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|Year : 2018 | Volume
| Issue : 1 | Page : 288-289
Authors' Reply: How long can the optic nerve defy compression?
Ashutosh Rai1, Pinaki Dutta1, Sivashanmugam Dhandapani2
1 Department of Endocrinology, Postgraduate Institute of Medical Education and Research, Chandigarh, India
2 Department of Neurosurgery, Postgraduate Institute of Medical Education and Research, Chandigarh, India
|Date of Web Publication||11-Jan-2018|
Dr. Pinaki Dutta
Department of Endocrinology, Postgraduate Institute of Medical Education and Research, Chandigarh
Source of Support: None, Conflict of Interest: None
|How to cite this article:|
Rai A, Dutta P, Dhandapani S. Authors' Reply: How long can the optic nerve defy compression?. Neurol India 2018;66:288-9
We are indeed obliged for the keen interest taken by Dr. Turgut in our article and his minute observations., The constructive comments made by him are useful for the readers; in fact, we could have cited their paper in the discussion section where visual outcome of pituitary apoplexy patients has been described.
Vision is one of the most significant components of outcome after surgery for sellar suprasellar tumors, affecting not only the patients but also their families.,, The duration of optic nerve compression is definitely an important determinant of visual outcome. In our study, the median duration of optic nerve decompression following the onset of apoplexy was two days; however, if we see the mean duration, it is concordant with that of Turgut et al., There is not much difference if the surgical intervention is done within a few hours to seven days. On the contrary, the paper by Maccagnan et al., had shown a good visual outcome even if the surgical intervention had been done as late as at 65 days. This illustrates the high degree of plasticity of the optic nerve.,, However, significant improvement has been observed in patients rendered blind by pituitary apoplexy if early surgical decompression has been undertaken.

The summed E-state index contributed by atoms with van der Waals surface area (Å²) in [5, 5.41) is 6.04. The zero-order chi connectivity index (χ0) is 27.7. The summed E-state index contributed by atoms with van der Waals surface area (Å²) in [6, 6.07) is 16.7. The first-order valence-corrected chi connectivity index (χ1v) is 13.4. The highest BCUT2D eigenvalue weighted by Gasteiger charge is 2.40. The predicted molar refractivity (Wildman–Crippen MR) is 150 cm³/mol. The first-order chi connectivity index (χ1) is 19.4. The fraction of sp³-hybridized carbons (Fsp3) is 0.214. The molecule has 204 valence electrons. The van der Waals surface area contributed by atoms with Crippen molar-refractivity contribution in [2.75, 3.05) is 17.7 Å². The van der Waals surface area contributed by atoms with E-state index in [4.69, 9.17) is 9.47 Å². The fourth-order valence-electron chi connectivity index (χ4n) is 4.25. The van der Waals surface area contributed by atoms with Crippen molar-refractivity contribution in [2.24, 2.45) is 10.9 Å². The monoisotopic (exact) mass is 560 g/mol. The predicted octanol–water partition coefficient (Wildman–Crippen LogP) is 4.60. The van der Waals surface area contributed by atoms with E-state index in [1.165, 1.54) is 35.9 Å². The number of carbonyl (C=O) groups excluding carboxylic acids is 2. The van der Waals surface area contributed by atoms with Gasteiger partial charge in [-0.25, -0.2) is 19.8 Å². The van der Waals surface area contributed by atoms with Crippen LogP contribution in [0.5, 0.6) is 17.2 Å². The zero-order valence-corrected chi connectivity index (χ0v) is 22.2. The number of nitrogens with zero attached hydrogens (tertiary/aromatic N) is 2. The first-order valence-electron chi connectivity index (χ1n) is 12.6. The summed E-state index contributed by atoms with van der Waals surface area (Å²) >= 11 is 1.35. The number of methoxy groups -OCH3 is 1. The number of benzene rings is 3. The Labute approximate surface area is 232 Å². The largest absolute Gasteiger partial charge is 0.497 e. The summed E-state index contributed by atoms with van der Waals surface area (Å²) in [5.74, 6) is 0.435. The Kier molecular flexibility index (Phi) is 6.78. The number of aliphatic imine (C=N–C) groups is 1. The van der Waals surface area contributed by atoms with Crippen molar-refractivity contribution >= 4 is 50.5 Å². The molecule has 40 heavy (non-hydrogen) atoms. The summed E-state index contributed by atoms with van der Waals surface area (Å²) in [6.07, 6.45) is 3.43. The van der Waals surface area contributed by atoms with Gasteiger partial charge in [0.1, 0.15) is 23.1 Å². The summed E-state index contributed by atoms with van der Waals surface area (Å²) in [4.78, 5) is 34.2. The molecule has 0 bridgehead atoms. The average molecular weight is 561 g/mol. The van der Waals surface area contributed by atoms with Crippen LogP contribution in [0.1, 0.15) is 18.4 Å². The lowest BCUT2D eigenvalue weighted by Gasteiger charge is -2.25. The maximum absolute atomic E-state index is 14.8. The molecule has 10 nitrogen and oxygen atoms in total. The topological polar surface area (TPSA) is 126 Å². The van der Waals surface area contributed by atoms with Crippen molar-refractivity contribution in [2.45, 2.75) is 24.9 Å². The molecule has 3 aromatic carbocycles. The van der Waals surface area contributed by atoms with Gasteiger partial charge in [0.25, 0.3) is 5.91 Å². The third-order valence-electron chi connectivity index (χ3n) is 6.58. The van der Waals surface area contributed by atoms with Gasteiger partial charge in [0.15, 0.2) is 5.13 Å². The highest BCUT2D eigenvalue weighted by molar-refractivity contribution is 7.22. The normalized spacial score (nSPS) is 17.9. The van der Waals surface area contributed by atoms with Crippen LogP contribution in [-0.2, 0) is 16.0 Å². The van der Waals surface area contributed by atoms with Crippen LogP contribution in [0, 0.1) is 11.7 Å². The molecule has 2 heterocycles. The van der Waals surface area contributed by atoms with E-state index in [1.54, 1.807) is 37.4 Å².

Recent studies have reported a better visual outcome even in conservatively managed patients only with replacement therapies and dexamethasone or hydrocortisone as an anti-edema measure., In our series, one-third of patients were also having radiological evidence of apoplexy. There is a significant difference between radiological and clinical apoplexy. Radiological apoplexy may be silent more often and it is difficult to elucidate the exact duration. So, the same guidelines may not be applicable to all patients with an apoplexy. The guidelines are made for day-to-day management; however, they may not be 'Gospel truth' in every situation.
As rightly pointed out, the word should have been demyelination rather than remyelination. As highlighted by the author, a multidisciplinary management with periodic assessment of the visual acuity and field along with sensorium charting in the first 48 hours is of utmost importance in the management of patients suffering from pituitary apoplexy.
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